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Re: [css-display]? Compositing, expensive things, and laziness

From: Tab Atkins Jr. <jackalmage@gmail.com>
Date: Fri, 3 May 2013 10:16:06 -0700
Message-ID: <CAAWBYDCzb-5n8bk0LGzq2KmU=sECCKZRb_7gSB6nPqSRd0u8Kg@mail.gmail.com>
To: Garrett Smith <dhtmlkitchen@gmail.com>
Cc: www-style list <www-style@w3.org>
On Thu, May 2, 2013 at 10:33 PM, Garrett Smith <dhtmlkitchen@gmail.com> wrote:
> On 5/2/13, Tab Atkins Jr. <jackalmage@gmail.com> wrote:
>> Whenever something changes in the document tree, Blink waits for
> What is 'Blink'?

Chrome's rendering engine.  (We recently forked from WebKit.)

>> The container holds some expensive-to-paint content - a video with a
>> mask and a box shadow and an animated border radius, I dunno.  When
>> the video sufficiently preloads, JS adds a "ready" class to the
>> container, which fades the spinner out and fades the content in.
>
> I was trying for quite a while to understand why you would want a
> spinner. Finally, It occurred to me that what you meant is not a
> spinner, but a busy/wait indicator. A spinner is a UI input widget --
> totally different.
>
> So the program can define videoReady and the callback for videoReady
> can add a class to the container, triggering the cascade. That sounds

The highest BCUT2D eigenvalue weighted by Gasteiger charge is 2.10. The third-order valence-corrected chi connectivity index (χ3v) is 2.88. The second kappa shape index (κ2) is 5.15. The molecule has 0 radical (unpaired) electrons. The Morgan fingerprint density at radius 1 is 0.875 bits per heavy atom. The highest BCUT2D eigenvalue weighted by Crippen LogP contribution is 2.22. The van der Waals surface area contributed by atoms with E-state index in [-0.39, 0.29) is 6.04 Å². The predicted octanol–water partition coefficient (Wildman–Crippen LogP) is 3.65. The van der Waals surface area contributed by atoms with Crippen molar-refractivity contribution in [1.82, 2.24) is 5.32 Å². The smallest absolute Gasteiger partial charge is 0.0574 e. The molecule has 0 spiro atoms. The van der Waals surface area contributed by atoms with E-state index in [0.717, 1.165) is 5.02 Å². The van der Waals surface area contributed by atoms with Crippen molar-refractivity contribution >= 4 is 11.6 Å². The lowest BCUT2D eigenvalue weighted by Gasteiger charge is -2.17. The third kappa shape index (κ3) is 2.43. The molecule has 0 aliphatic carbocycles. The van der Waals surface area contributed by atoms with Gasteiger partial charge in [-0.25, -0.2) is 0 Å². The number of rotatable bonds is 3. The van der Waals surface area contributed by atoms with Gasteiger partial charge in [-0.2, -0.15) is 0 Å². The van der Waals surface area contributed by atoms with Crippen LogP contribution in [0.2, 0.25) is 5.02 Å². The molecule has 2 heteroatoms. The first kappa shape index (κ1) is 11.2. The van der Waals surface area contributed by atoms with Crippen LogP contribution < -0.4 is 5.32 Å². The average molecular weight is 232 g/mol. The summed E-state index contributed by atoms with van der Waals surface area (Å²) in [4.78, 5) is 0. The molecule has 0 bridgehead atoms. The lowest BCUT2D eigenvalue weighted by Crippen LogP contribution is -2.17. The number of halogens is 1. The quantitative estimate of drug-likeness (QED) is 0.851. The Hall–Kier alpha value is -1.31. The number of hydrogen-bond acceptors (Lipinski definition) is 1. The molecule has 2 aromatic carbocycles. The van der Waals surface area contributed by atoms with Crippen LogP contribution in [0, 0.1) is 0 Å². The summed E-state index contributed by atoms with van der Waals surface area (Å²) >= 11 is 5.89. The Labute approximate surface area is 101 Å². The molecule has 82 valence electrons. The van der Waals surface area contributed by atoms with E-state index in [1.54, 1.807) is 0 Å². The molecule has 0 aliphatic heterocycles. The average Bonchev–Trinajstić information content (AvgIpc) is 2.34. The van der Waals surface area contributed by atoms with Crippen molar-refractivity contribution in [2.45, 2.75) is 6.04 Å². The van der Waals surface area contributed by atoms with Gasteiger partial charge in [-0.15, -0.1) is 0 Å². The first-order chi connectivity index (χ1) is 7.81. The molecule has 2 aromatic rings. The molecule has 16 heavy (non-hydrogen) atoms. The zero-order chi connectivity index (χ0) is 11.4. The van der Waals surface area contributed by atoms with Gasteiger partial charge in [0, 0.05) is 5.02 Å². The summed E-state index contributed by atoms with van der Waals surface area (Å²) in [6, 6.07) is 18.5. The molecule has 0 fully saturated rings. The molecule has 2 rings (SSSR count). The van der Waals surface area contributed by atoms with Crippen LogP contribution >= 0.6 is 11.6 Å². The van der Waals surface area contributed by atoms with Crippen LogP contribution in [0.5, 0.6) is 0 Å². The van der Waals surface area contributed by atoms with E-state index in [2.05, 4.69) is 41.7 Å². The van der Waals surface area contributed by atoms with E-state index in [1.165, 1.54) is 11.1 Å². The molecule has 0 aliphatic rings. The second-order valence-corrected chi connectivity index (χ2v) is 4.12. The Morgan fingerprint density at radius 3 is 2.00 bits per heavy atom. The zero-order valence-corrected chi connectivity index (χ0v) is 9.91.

> like about what you want.

"Spinner" is a common name for a wait indicator as well (since many
wait indicators are just something spinning/orbiting in a circle).

>> As an obvious optimization, we skip painting content that is fully
>> transparent, so the expensive content hasn't been painted yet before
>
> Skip painting? What exactly is your code doing to skip painting?

This is not "my" code; that is, I'm not talking about author code.
I'm discussing compositor code here, stuff in Blink rather than in the
page.

Browsers do various optimizations to avoid painting things until they
absolutely have to.

>> the transition triggers.  Due to our compositor design, this means
>> that we delay *both* transitions (for the spinner *and* the expensive
>> content) until the expensive content is painted and ready to start
>> fading in.
>>
>> Sometimes, this is the behavior you want.  Often, it's not, because
>> you want the page to start responding immediately, not after 100ms
>
> 100ms delay? Where are you getting that figure?

A pulled-out-of-my-ass number for the amount of time it takes to get a
first paint done for the expensive element.  Exact number isn't
important; point is that it's an observable length of time, and when
*all* of the transitions are delayed by that amount, produces a
user-noticeable "hitch" in the page.  We already know that this is a
thing that happens in real content, which is why I'm starting this
conversation.  ^_^

~TJ
Received on Friday, 3 May 2013 17:16:53 UTC

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